Braeside Hospital in Sydney’s south west has been celebrated in a special ceremony, to honour a quarter of a century of providing quality palliative care, rehabilitation and older persons’ mental health to its rich and diverse local communities.
The hospital, operated by HammondCare at Prairiewood, has cared for more than 27,000 patients in the Liverpool and Fairfield areas since taking its first admission in November 1996 after an opening by then premier, Bob Carr.
HammondCare chief executive Mike Baird marked the anniversary on November 24 at a ceremony where he expressed optimism about the hospital’s future.
A master plan is in consultation with the South Western Sydney Local Health District – expected to be unveiled next year – will drive a refurbishment program of the existing buildings and examine more services.
A $250,000 grant from the NSW Government will fund a new family lounge where relatives of palliative care patients can feel at home with work to begin in the New Year.
“At 25 years we have just got started,” Baird said.
“While we celebrate this incredible legacy, I am excited about what the next 25 years holds.”
Baird said the hospital’s biggest strength is its connection to its local community, including its active Friends of Braeside group, which he said was a great example of what’s possible for other HammondCare services.
“I think Braeside shows the power that comes as we connect to the local community and get better outcomes – not just with fundraising but as a broad network of people connected to others at their time of need,” he said.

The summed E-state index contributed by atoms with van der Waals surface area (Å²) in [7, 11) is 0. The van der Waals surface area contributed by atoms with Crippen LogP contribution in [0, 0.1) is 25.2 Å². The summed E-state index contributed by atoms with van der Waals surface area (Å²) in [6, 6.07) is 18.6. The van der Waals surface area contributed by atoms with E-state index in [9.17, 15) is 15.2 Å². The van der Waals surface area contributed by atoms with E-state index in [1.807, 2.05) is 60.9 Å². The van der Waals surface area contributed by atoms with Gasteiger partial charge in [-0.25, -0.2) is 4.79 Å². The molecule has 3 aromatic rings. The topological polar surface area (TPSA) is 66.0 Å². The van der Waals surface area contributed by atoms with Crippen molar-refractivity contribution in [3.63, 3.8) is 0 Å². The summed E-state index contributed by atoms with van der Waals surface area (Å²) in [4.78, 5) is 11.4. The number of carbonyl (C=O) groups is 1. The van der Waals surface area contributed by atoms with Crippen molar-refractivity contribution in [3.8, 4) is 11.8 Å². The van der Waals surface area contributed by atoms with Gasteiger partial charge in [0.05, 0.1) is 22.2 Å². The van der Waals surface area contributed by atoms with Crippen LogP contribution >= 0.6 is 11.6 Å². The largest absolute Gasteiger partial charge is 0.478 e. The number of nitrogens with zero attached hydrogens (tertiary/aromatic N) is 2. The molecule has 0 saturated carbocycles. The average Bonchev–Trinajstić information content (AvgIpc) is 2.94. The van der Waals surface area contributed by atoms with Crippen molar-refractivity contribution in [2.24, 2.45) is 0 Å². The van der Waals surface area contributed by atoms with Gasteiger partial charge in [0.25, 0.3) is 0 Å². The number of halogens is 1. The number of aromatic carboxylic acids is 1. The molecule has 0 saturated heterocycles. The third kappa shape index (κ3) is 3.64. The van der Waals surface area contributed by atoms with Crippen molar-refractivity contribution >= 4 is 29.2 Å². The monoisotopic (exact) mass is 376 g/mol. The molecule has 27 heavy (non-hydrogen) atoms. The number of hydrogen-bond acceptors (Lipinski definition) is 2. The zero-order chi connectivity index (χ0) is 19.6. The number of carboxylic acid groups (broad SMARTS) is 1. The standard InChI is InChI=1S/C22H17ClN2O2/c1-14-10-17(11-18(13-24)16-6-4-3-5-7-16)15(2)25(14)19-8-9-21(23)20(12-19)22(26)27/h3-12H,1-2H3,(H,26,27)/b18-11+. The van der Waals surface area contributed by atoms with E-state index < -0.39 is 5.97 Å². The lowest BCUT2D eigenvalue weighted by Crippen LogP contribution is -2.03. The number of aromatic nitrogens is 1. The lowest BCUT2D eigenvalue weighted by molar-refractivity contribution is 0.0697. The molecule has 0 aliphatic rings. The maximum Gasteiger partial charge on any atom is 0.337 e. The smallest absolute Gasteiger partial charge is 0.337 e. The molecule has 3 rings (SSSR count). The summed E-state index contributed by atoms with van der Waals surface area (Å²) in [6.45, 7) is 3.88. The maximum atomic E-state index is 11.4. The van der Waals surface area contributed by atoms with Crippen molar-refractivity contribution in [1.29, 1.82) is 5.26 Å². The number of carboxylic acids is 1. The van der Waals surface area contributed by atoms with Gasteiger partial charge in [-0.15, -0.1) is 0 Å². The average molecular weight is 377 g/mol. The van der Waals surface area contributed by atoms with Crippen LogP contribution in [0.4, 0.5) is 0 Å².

HammondCare’s general manager of health and palliative care, Dr Andrew Montague, joined Baird and representatives of South Western Sydney Local Health District to acknowledge the 25 year milestone, held with a reward ceremony for staff.
A big gala fundraiser, The Rose Ball, will be hosted on October 14 next year by the Friends of Braeside at the Grand Paradiso.
It had been scheduled for this month but COVID-19 restrictions required the postponement.
Montague related a number of stories about the hospital’s early days, including observing that the official opening of the hospital by Carr on October 14, 1996 was more than a month before the first patients arrived.
“It was much like an episode of Yes Minister where the the best hospital is one without patients,” Montigue said.
“It was a ghost hospital.”
The 72-bed hospital with its swooping architecture was a showpiece for wheelchair accessibility without a single step.
However, this caused challenges for rehabilitation staff who needed steps to build leg strength for patients who lived in walk-up units.
“They ended up building a set of steps in the car park,” he said, smiling.
Braeside was built at its present Prairiewood site next to Fairfield Hospital – after 90 years at Petersham – following a NSW Government invitation to then operator Hope Healthcare to bring more health services to Sydney’s south west.
Tickets to The Rose Ball dinner, dance and show planned for October 2022 can be purchased by email at firstname.lastname@example.org or by calling 0414 507912.